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This tutorial explains how to build a frankenjust (i.e, franken Datejust) from scratch, or at least how I did it. The specific model I built is a reference 16014, but I think the concepts apply to other 16000-model types, too. I geared the level of detail in the steps and descriptions below to novice modders, and to those on the fence about trying their hand. As a result, much of the following will be too simplistic for the more experienced. In the interest of getting it right, please correct and add comments where you see fit. I wrote this guide (1) to pass on some of the information I've picked up from research on several watch forums (see these excellent posts by KBH, LHOOQ, and TxRub779), (2) to build up the confidence of beginners, and (3) to increase the number of Datejusts in the world, since they are such beautiful watches. A Datejust is a great choice for a first franken: they are relatively budget-friendly and their assembly process is straightforward. I had a lot of one-on-one help along the way. Thanks especially to KBH, Preacher, and Tomhorn. If anybody has questions about the following, please PM me, and I will try my best to help. Now, let's build this thing! Step I: Source the parts 1. Case a. midcase b. tube c. crown d. case back e. bezel 2. Plexi crystal (ref# 25-135) 3. Gaskets (tube & crown for 6mm, and case back is a ref# 302-86) 4. Dial (for a 16000 case) 5. Movement (ETA 2836-2) a. Stem for movement b. Dial spacer 6. Hands (Clark white Tudor dress for 2836-2) 7. Movement Ring (Raffletime #2) 8. Case clamps for a 2836-2 9. Bracelet/endlinks/lugbars to fit 20mm lugs. 10. Datewheel overlay I found my 16014 midcase/caseback, crown, bezel, and tube for sale on the forums. But, they go up on eBay & VRF all the time. Make sure you read the fine print; sometimes sellers like to split up the cases and piece them out. My steel is all gen, although it might be possible to substitute rep parts in some places (e.g., a 6mm crown). Source your gaskets from a watch parts outlet--I used Esslinger. The 16000 case takes gaskets that fit a 6mm crown/tube, and a 302-86 case back gasket. See here for a good breakdown of which gaskets match various Rolex case backs, based on the case numbers. Ebay & VRF are also good sources for dials, but you have to be patient. I wanted a silver linen dial (which I am told is technically called a silver "florentine") since it seemed an elegant touch for an elegant watch, but only gold ones kept coming up. As I wear a platinum wedding band, I chose to wait. Or pay $350+, which is what some sellers demand. Crystals are also easily found on eBay. The 16014 uses a 25-135 crystal. I used an aftermarket version, from Clark watch parts. You can find movements from many watch parts suppliers. Ofrei is a good one in the US. Cousins in the UK. I chose to use an ETA 2836-2, since I happened to have a spare. Others have built these watches using 2824-2's, which are a slightly different dimension as far as stem height. I can't speak to their suitability, or what mods (if any) you need to make to fit them in a 16000 case. Nothing prevents you from using a clone of these movements, rather than a Swiss version, for budget purposes. Although perhaps less reliable, they work well enough in my limited experience with them. In most cases, the stem is movement-specific. If you buy a movement from Ofrei or Counsins, it will come with a correct stem. But if you transplant a movement from another watch, the trimmed stem length might not match the correct length for your frankenjust. Both the 2824-2 and the 2836-2 have a stem diameter of 0.9mm, which happily fits right into the gen Rolex crown. The movement also decides the hands, since the hand-hole diameter must fit over the movement pinions. Fortunately, 2824's and 2836's share these specs. I bought silver Tudor dress-style hands from Clark, since they are very close to the hands that Rolex used for vintage Datejusts. You can find ETA case clamps from a supply house or on eBay. The movement ring is a Rafflestime #2. It does a good job. But, I've read excellent things about Stilty's rings. Unfortunately, I couldn't get in touch with him or otherwise find one to purchase. I bought a 20mm rep jubilee bracelet set, but you can find gens on eBay or VRF. The right model for my watch is a 62510H with 555-stamped end links. They run a little pricey. You can find lugbars from the usual sources. Most vintage Datejusts used a Rolex 3035 movement. Because the datewheel on an ETA movement turns in the opposite direction to the 3035, you can't just slap the latter's datewheel in there as an overlay. If you're stuck on gens, you can use a 3135 datewheel, since it spins the same way, although you might have to sand down the back for clearance between the movement and the dial. I found that the few overlays I have in my parts drawer didn't fit properly in the 16014: it's window is a little further to the right so that the text looks left justified. I like the look of the vintage overlay (font with open 6's and 9's), and these are hard to find so I decided to try and print my own. It's getting there, but I haven't quite perfected it yet. Step II: Tools you will need (in no particular order) 1. Precision screwdrivers 2. Watch tweezers 3. Plastic tweezers 4. Hand presser 5. Hand removers (I prefer levers) 6. Pin vice 7. End cutter pliers 8. File/sandpaper 9. Caseback opener (I usually use a sticky ball) 10. Movement holder 11. Dial protector or similar 12. Dial dots 13. G-S hypo cement 14. Silicone grease 15. Xacto knife 16. Loupe (I prefer a headset) 17. Bezel press (or a custom tool to do the same) 18. Movement cups (optional) 19. Dust blower (optional) 20. Movement pad (optional) 21. Watch paper (optional) 22. Rodico (optional) 23. Springbar tool (optional) 24. Caseback knife (optional) 25. Finger cots (optional) Much of what you need can be found in the RWG/Watchbitz toolkit. I highly recommend it as an excellent resource of quality tools for any modder. The tools list is pretty self-explanatory. You can substitute in some places, but you will need/want pretty much everything above. The nice part about buying all these tools is that most are one-time expenses. And once you decide to open up a watch case, you won't be able to stop, as I have discovered. Step III: Make the watch Earlier, I claimed that the DJ assembly is straightforward, but I should qualify that. Truthfully, several frustrating little problems will pop up during rep building. But for me it's a rewarding feeling to solve them and admire your new creation--way better than just buying it. Like KBH says, half of the fun is finding a way to assemble things that were never meant to be put together in the first place. And you will know soooo much more about your watch than the average gen owner. Here's how you do it... 1. Remove the Rolex dial feet Dials come with little metal feet. These feet slip into the movement and, along with the handstack, align the dial correctly when it's seated on the movement. For whatever reason, the feet positions are often movement-specific, even for movements with similar diameters. As a result, porting a dial from one movement to another involves snipping and filing down the original dial feet. So, to fit your gen dial onto a 2836-2, you need to remove those pesky 3035 feet. Whenever you handle a dial, but particularly an expensive one, it's a good idea to either wear gloves or synthetic finger cots. I prefer cots since they allow the rest of your hand to breathe (avoid cotton cots when handling movements, since they will leave tiny bits of lint everywhere). While holding the dial securely, take your pliers and gently press them up against the back of the dial around the foot. Grip the foot and cut it off, then do the same to its twin. You will find a little nub remaining in each spot. To prevent it from interfering with the operation of the datewheel, you need to file or sand it off. I just used some fine sandpaper that I picked up at Home Depot. Although I have one, I didn't use my diamond file, as I found it awkward to handle in this application. Be careful to (1) hold the dial firmly enough so it doesn't slip, but gently enough so that you don't bend it and to (2) sand with precision. Take your time. A slip here and you will mar the dial. Now, blow away the tiny metal fragments from the back of the dial You don't want them wandering around inside your watch case. 2. Attach the movement ring and dial spacer to the dial The movement ring is a metal washer that is used to prevent the movement from sloshing around in the case, side-to-side. It surrounds the movement and gives it a snug fit inside the case, so that when you pull out or push in the crown of the finished watch, the movement sits firmly in place beneath the dial. The Rafflestime #2 ring does a pretty decent job ensuring a snug fit. It leaves a bit of space around the movement, but not enough to really notice when everything is put together. Most movement rings rest above the stem; in fact, they leave a little gap for the stem to fit into the movement. So, it's a smart idea (in the absence of dial feet) to just attach the movement ring to the dial itself. If you align the center of the gap to the 3 o'clock marker, it gives you some confidence that the dial is in the right position when you eventually peer down into the overturned case, and go to tighten the case clamps. You can use a little G-S hypo to join the dial and the movement ring, but be frugal. Too much glue will either wick up the side of the dial and perhaps onto its face, or make a big splotchy mess. Another solution is to use a tiny strip of dial dot. Use an Xacto knife to slice away several small bits of the double sided tape and go to work. I found dial dots easier to handle, and they offered a stronger stick. 3. Set and align the date wheel overlay ETA date wheels don't line up with Rolex date windows. You have to place an overlay on the 2836-2's date wheel to get the calendar to show up in the window. And to do it properly is harder than it sounds. At first, I used a date wheel from a donor rep submariner. It's smart to use plastic tweezers in this step, as the overlay is delicate. I often leave my movements on a movement pad (or rest). Before you do this, it's a good idea to remove the rotor to avoid stress on it. A dial spacer sits atop the movement, and forms a seat for the dial so that it clears the date wheel and the overlay. Otherwise, pressure from the dial will--at best--interfere with smooth date change operation. Enough pressure to can even cause something delicate to break. Make sure your dial spacer is thick enough to provide sufficient clearance. The flip side of the clearance problem is that the more space you leave between the dial and the movement, (1) the less space you leave yourself to press the hands down properly and (2) the further down you push the stem slot. Depending on your case (and movement), (2) can be a problem when you finally go to push the crown & stem into the movement. The "fit equation" that must be satisfied is: dial width + dial spacer + stem height = center of tube height from top of the dial ± ε The stem height is the distance from the top of the movement to the center of the stem hole. In the equation above, ε represents the "slop". Things rarely line up bang-on: if you're close, you're probably in business. You just don't want to put so much pressure on the stem that it snaps off in the movement. I had some dial spacer issues at first. This one ended up not working too well, but I found a decent enough version in my parts drawer. Now, attach the spacer to the dial using the same method as you did for the movement ring. That way, when you set the dial down, everything will be in place. And ready for alignment... Ultimately, your overlay alignment can only be as good as your overlay. If the font is off (left justified in my case), then the best you can do it to make everything equally off-center. Knowing that, insert the stem. Gently. You may need to turn it slightly as you do so. As long as your keyless works are in order, and you're using the correct stem, the crown will snap into place. With the dial off, put maybe 10 small dots of G-S hypo cement along the top of the ETA datewheel. G-S has a tendency to string up, so be quick. And don't leave enough so that it seeps down into the movement. Best to practice, first. Set down the dial, and make sure it's lined up with the stem. Fortunately, my linen dial had a convenient market right above the stem hole, making my job a bit easier. To align the wheel, make sure your calendar appears nice and centered in your date window. Do so by lifting the dial and using your plastic tweezers to move things around. Using a magnifier will help. Pull the crown into the quick-set position. Advance the date by 15 or so clicks and look at the date centering. Do your best to line things up. Repeat this process. When things are about equal, advance 7 clicks. Now you're on the other diagonal. Center things up. Advance 15 and do the same. Eventually, you will get things as centered as they can be. Note that things can sometimes look different when the date advances normally, versus the quickset. It's a good idea to check. OK. Now you're getting close. 4. Case the dial & movement With the overlay all set, it's time to pull out the stem. For most watches this isn't the case. You would have to set the hands first, before you case everything. However, the hands and crystal for the 16000 series can easily be set in place after the movement is cased. This is a good thing, since sometimes you need to fudge a little with the hands to make them fit properly under the plexi. I use a movement cup, because it is an easy way to turn the movement over (to press the stem release), without hurting the pinions. With a cup set, you're bound to have one that fits the movement diameter pretty well. Flip the movement onto the cup. Put the crown in the winding position. On a 2836-2, use a min. 1mm screwdriver to depress the stem release button. VERY GENTLY. It won't take too much pressure. At the same time, just slide out the stem. If you press too hard, you can screw up your keyless works. And then you will have to take everything apart to re-set, and go through the entire process of overlay alignment again. Now put the movement pad soft-side down on top of the face-down movement. Flip everything over again and you've got the stemless movement ready to be cased. Carefully, slide the case down over the dial. As you do so, make sure the tube is lined up over the three o'clock marker, and that the rehaut is evenly spaced around the dial. If you're ham-handed, you can scratch the dial. And that would suck. Again, a bigger movement cup forms a really easy rest for the movement/case. Just flip it over. At this point, I like to insert the stem, to make sure everything is lined up right. Just place a finger on top of the movement (being careful to NEVER touch the balance wheel) and slip the stem in. (As long as you adhered to the fit equation, you'll probably be OK.) Putting the stem in this way helps to keep everything (dial and movement) lined up when you screw down the case clamps--especially in situations where you don't have any dial feet. Of course, I didn't think to take pictures showing this little gem... Case clamps keep the movement centered between the dial and the back of the case. They provide pressure, in fact, so that the rotor doesn't scrape against the case back. Use tweezers to transport a clamp over to the movement and line it up. Then, drop in a screw and tighten it just enough so the rotor clears it. Do the same for the other clamp and then tighten everything up. Add the case back here. Well, first place the gasket that you've been soaking all the while in silicone grease . Whenever I screw it down, I like to use my hand at first to turn the case back counter-clockwise against the case threads until I feel/hear a click. Then screw it in, normally, by hand at first. If you encounter no resistance, use your sticky ball or equivalent. This helps you avoid cross-threading (hat-tip, Bonesey). Up to now, you've been using a generic crown and stem, right? Well, take the stem out and use your pin vice to switch crowns. Then, use the pliers and a few stem insertions to get that stem to the right length. It should be long enough so that the winding position is clear of the tube, but short enough so that the crown spring can easily get the crown to the tube for screwing down. Again, I sit the case on a movement cup and test the date wheel form the quick set position, and also by normal time-set advancement. If everything looks good and you don't get any resistance, it's time to move on to the last few steps. 5. Install the hands The 16000 crystal/bezel set affords you the convenience of doing this step after the dial and movement are set in the case. When you've done it a few times, hand setting is no big deal. But you have to tread carefully because it's easy to scratch the dial. So, use a dial protector. My dial has stick markers, which preclude me from using my RWG/Watchbitz-toolkit-sourced-Bergeon. Instead, I "customized" a bit of watch paper to perform the same function. Always use a loupe when installing hands. They are small. Rodico is your friend. Press it down (gently, to avoid bending) onto any hand at the tip. Guide the hand over to the cannon pinion and line up its hole. Then install. Hack the movement. It's not really necessary, but it makes things a little neater since you don't have to worry about the hands moving around while you take your time. For the hour hand, I usually just use a cheap set of plastic tweezers. First, slowly advance the crown in time-set position until the date snaps over. Then press the hour hand home so it points directly at 12. Advance the hand until the next change occurs. If it's off, you can use the plastic tweezers to nudge the side of the hand a bit, to line it up. Keep doing this until you have it straight. You need to use the hand presser when installing the minute and seconds hands. At first, I was really worried about snapping off the seconds pinion when using the pen-type tool, since you are kind of blind once you lower it to make contact with the hand. But if you're gentle, you can actually move the presser slowly around and feel the seconds pinion is inside the hole at the end of the presser. Once you're sure about that, just press down. But not too hard, or you could break a jewel. Make sure to move the hour hand over to point directly at another hour marker before you install the minute hand at 12 (3 o'clock, 6 o'clock, and 9 o'clock work well). When hour and minute hands are on, use the crown to turn the hands all the way around the dial to make sure they don't hit each other, but also so that the minute hand crosses 12 when the hour hand strikes an hour. If not, go back and use your plastic tweezers to nudge the minute hand into the right position. Advance the hands again and check your work. The seconds pinion it TINY. So if you haven't been using a magnifier, use one now. Again, line up the hole over the center of the cannon pinion using Rodico. The bottom of the seconds hand has a tiny female part that caps the male pinion. It really only fits one way. When you think you've got it right, press down very gently with the presser. If you pull away the presser and the second hand is still sitting up there, you're almost done. Just press down with the presser using a little more force--that should seat it. Unhack the movement. If the seconds hand starts to move, you're nearly done. Now pick up the watch and turn it around and upside down. Check different positions. If the seconds hand slips around the dial, it's not on firmly enough. Press down gently again and check. If you need to remove the hands at any time, a piece of advice... I much prefer the hand-lever style removers to the presto ones. With the levers, you are in complete control of the amount of force applied. While using your dial protector, just place the tips of the levers against the base of the cannon pinion (levers at 45-degree angle) and gently press the held ends of the levers toward the dial. The hands will pop off. Use Rodico to pick them up. 6. Seat the crystal and press down the bezel The DJ crystal is plexi. It fits over the watch really easily, and serves as its own gasket when the bezel is pressed down. Once you've set the hands in place, you should test fit the crystal to make sure it doesn't interfere with the hands at all. In my case, it did. I only realized it when the movement stopped after I pressed down the bezel--the curvature of the plexi caused the arrow-straight second hand to jam. So I had to pop everything off again, and make the fix. Since you're smarter than me, you will remember to check first. If the hands are a problem, just remove them, bend them a little, and repeat step 5! Once the crystal is on and everything is working OK, make sure the cyclops is properly aligned over the date window. I don't know if this method is correct, but here's how I do it... Using a magnifier, I place myself directly above the cannon pinion and twist the crystal into place. Then, I lower my sight line until I'm just opposite the crown, and the handstack is lined up with the 9 o'clock marker. Checking that the cyclops edges are parallel, I go back and repeat. Cyclops alignment is a little more difficult than it seems, at first, because it can play optical tricks on you. When you're satisfied, it's time to press down the bezel. I have a caseback press, by my dies are too shallow. Instead, I found out that a PVC t-joint worked wonders. Just make sure that you use a little frog tape or something to soften the plastic edges and protect your shiny bezel. Place the bezel around the crystal, line up the PVC joint and press it down. Shouldn't take more than a couple tries to make sure everything is in place. If for some reason you need to remove the bezel, I've found that the best way is to use an Xacto knife to pry it up in one location. A case back knife does the rest. Just be careful to tape up any lugs if you want to use them as leverage. 7. Epilogue That's it. You've got your franken. A couple parting tips: if you scratch your crystal at any point, know that it buffs out pretty well with Meguiar's PlastX (found in an auto parts shops) or Polywatch. Various metal polishes can be used to get scratches out of the case itself. But scratces can add character, too, so whether you leave them is really up to your preference. Getting my 16014 together was just an awesome experience. I love it. It was my grail watch and now I have it. Joy. What's more: my serial number dates my watch to 1983. So, I feel like I'm bringing a little vintage back when I wear it. Which is like every day right now. I hope this guide helped you at least a little. I'm sure I've forgotten some important steps somewhere. But I'm tired of writing, so I'll just stop. In fact, I'm feeling like it's time to grab a drink. I'm just going to throw on my Member's Only jacket and hop in the DeLorean. If you're up for it, let's meet up. I'll be at the Mutiny, wearing this:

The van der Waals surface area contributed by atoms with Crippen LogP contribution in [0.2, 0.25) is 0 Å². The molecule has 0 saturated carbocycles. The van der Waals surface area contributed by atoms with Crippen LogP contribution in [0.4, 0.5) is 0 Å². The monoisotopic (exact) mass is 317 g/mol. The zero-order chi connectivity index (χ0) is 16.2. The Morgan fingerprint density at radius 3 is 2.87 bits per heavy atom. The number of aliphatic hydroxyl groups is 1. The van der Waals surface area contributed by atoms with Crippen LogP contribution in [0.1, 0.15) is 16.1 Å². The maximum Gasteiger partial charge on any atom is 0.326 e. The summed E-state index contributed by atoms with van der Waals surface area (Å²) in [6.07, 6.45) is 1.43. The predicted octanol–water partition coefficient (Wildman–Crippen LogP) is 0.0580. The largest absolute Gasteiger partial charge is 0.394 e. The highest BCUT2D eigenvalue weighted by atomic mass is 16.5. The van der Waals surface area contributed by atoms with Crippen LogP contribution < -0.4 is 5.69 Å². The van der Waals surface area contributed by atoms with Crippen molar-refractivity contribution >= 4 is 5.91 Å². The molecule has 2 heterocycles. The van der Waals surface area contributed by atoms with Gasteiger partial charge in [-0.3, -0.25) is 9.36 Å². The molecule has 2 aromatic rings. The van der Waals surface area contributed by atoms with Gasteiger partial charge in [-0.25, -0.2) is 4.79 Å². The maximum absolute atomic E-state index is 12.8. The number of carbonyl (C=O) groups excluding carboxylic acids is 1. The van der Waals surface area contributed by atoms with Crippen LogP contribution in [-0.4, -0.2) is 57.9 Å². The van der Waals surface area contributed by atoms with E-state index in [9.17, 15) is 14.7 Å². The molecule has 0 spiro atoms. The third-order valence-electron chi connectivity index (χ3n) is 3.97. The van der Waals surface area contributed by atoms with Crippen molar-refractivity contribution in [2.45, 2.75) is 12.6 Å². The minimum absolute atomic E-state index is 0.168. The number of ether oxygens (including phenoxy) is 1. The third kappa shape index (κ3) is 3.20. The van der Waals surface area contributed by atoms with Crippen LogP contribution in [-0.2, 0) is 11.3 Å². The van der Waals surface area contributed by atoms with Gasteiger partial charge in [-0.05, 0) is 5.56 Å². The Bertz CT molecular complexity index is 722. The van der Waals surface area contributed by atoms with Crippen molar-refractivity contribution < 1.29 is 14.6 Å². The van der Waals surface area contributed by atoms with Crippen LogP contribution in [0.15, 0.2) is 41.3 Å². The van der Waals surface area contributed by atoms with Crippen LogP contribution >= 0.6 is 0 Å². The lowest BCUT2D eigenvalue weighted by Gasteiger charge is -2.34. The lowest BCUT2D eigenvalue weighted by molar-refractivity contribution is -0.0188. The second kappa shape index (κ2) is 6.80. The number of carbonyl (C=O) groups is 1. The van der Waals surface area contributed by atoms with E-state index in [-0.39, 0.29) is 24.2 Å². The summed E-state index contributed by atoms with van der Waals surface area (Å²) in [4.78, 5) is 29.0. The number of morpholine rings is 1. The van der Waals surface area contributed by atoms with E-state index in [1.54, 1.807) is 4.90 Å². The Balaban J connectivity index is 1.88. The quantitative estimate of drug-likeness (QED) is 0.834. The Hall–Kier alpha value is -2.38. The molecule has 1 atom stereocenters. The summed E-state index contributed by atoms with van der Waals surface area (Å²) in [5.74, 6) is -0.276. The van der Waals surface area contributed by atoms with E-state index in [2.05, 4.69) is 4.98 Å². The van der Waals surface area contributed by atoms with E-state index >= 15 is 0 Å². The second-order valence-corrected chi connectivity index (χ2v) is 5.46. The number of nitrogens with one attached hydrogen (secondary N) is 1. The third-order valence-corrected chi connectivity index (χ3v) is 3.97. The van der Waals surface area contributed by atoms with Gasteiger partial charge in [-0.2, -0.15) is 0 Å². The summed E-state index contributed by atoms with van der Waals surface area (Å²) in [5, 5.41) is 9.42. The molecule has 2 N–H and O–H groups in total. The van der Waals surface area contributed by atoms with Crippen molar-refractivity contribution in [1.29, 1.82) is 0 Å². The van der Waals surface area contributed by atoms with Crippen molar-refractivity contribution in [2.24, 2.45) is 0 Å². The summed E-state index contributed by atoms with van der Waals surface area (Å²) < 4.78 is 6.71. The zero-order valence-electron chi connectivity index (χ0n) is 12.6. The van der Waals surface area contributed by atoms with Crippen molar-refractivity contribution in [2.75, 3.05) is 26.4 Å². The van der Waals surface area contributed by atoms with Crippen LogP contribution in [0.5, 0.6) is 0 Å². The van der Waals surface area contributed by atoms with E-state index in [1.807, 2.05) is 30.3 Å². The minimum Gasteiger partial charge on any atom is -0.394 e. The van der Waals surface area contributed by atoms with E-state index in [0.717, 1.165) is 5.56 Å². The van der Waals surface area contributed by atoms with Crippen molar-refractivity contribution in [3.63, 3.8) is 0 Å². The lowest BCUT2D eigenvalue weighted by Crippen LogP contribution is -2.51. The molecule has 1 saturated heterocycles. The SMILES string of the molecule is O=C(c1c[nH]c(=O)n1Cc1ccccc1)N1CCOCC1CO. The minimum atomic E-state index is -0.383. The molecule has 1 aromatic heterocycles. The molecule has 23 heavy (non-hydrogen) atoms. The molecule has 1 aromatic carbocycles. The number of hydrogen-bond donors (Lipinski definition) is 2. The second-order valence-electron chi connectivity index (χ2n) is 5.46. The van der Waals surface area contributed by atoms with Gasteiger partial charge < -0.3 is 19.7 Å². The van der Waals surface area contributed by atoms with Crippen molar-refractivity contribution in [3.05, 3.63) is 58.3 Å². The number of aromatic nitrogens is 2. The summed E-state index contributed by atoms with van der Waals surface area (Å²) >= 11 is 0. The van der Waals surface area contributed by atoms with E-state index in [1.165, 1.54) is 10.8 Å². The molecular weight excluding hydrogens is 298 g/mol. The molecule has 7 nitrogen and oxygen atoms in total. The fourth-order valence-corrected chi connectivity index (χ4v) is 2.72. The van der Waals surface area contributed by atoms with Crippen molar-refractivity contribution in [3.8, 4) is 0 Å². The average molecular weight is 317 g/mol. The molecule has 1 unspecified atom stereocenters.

I don't often build up a two-tone watch as they really aren't "me" but I found a couple gen Tudor Prince Oysterdate dials in an obscure corner of the parts box so decided they looked awfully lonely. One was a "plain" gold dial while the other was a linen texture and I decided the "linen" would be my first victim. It is so enjoyable building Tudors like this - no feet to clip or dials to glue on, no DW overlay to jack with! Build Sheet: NOS Gen Tudor Prince Oysterdate gold linen textured dial. Rep 34mm Two-Tone Prince Date case. Borel spring-bars. Rado signed non-hacking Swiss ETA 2836-2 movement. Rep Two-Tone 19mm Prince Date style Tudor signed bracelet. Rep gold tone Prince Date hand set Sapphire crystal Trying to decide if I'll keep this one, maybe I'll make a decision after building the other one but here's some pics...